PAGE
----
Nasty, Negative News Media
It’s always fun to bash the news media for its obsession with the negative and the nasty. Indeed, I do it myself from time to time. But many CEOs and newsmakers are their own worst enemies when it comes to their public perceptions. Frequently, reporters don’t have to make up vicious or horrible things to say about newsmakers, all the reporters have to do is hit their “record” buttons.
For example, below is series of quotes all made by Woody Allen about himself to the BBC as reported on December 19, 2005.
Woody Allen said the following:
“People think I’m an intellectual because I wear glasses and they think I’m an artist because my films lose money”.
He thinks he has “glaring faults and miserable work”.
“I’m one of the smallest money making Academy Award winners in history.”
“My relationship with the American audience is exactly the same as it has always been: they never came to see my films, and they don’t come now.”
“I’ve often said that the only thing standing between me and greatness is me.”
I am a “mediocre” filmmaker.
“I’m a terrible clarinet player. But I play with my heart. I don’t have a great ear for music.”
It sounds like Woody was having a bad day. But for crying out loud Woody, do you have to trash yourself so thoroughly in public? Sure Allen might have said some good things about his career that didn’t make it into the story. But does anyone seriously think that the BBC just made up these quotes or that they forced Allen to attack himself at gunpoint?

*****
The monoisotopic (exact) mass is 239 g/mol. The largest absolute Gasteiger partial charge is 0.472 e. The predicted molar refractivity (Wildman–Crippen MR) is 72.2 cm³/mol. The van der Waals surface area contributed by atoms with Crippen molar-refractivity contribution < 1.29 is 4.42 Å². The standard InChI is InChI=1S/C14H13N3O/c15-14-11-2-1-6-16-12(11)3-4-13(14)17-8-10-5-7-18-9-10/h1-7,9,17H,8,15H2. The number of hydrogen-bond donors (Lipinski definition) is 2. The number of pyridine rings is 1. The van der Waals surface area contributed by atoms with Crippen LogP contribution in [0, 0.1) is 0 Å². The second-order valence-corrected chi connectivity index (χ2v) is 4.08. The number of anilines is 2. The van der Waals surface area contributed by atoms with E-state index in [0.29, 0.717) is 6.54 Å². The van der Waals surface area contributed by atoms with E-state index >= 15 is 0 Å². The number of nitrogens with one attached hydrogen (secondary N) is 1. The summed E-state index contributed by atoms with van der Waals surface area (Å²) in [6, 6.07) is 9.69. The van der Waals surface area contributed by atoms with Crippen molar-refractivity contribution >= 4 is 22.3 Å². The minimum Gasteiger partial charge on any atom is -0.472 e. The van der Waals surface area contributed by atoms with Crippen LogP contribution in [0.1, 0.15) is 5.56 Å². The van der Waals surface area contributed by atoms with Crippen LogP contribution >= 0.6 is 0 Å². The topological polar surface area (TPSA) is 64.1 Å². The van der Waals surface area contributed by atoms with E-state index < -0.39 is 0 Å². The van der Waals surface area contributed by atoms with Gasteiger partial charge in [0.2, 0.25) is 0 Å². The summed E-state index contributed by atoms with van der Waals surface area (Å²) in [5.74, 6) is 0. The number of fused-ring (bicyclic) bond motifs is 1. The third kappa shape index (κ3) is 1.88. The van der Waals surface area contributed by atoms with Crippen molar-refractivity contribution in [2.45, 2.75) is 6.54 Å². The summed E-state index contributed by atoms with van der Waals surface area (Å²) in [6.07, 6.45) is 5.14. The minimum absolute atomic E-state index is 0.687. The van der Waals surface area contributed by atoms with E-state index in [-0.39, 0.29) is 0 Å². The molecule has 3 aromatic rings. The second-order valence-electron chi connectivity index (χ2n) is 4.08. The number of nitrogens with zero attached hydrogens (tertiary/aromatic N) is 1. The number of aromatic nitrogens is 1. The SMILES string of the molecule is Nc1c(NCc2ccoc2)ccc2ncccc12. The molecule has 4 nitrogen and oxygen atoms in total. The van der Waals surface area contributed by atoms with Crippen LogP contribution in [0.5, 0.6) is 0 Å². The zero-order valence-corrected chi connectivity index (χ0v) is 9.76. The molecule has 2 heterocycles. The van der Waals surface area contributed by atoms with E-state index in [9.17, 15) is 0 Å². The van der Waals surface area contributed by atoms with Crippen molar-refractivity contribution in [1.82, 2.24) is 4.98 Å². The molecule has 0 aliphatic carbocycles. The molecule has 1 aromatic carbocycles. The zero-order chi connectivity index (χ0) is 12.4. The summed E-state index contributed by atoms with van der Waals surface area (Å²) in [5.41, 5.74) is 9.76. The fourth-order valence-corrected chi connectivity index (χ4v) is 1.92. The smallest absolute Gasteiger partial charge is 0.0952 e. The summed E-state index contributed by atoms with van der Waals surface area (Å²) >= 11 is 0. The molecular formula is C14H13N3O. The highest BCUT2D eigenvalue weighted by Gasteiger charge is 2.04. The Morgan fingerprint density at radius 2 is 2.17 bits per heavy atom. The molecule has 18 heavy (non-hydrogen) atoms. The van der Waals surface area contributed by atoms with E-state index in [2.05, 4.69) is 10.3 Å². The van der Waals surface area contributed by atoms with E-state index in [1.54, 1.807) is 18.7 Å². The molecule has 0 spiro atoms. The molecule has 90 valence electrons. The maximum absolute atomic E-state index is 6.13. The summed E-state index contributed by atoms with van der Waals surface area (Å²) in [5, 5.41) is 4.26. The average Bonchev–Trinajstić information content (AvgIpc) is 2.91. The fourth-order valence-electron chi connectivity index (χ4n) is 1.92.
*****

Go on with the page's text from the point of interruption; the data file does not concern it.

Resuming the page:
Of course not, Allen got himself in trouble precisely the way most business executives get themselves in trouble with the press. It’s not because the news media are nasty, it’s because we often criticize ourselves and somehow expect the press to overlook this.
In my experience, most interview subjects spend way to much time worrying about the news media “going negative.” This is a waste of time. What interviewees should worry about most is themselves going negative.
The number one way most people look foolish in the news media is when they say dumb or critical things about themselves. The number one way to look good in the media is to say exclusively good things about yourself and let other people trash you instead.
So if you want a positive media experience, start by trying to gain control over the one part of the entire interview process you can control: your own mouth.
T.J. Walker is the proprietor of www.antifraud.com and a staff
writer for Jim Wilson’s excellent Virtual Promote Gazette,
one of the better e-mail newsletters for web publicists–and where
this article first appeared.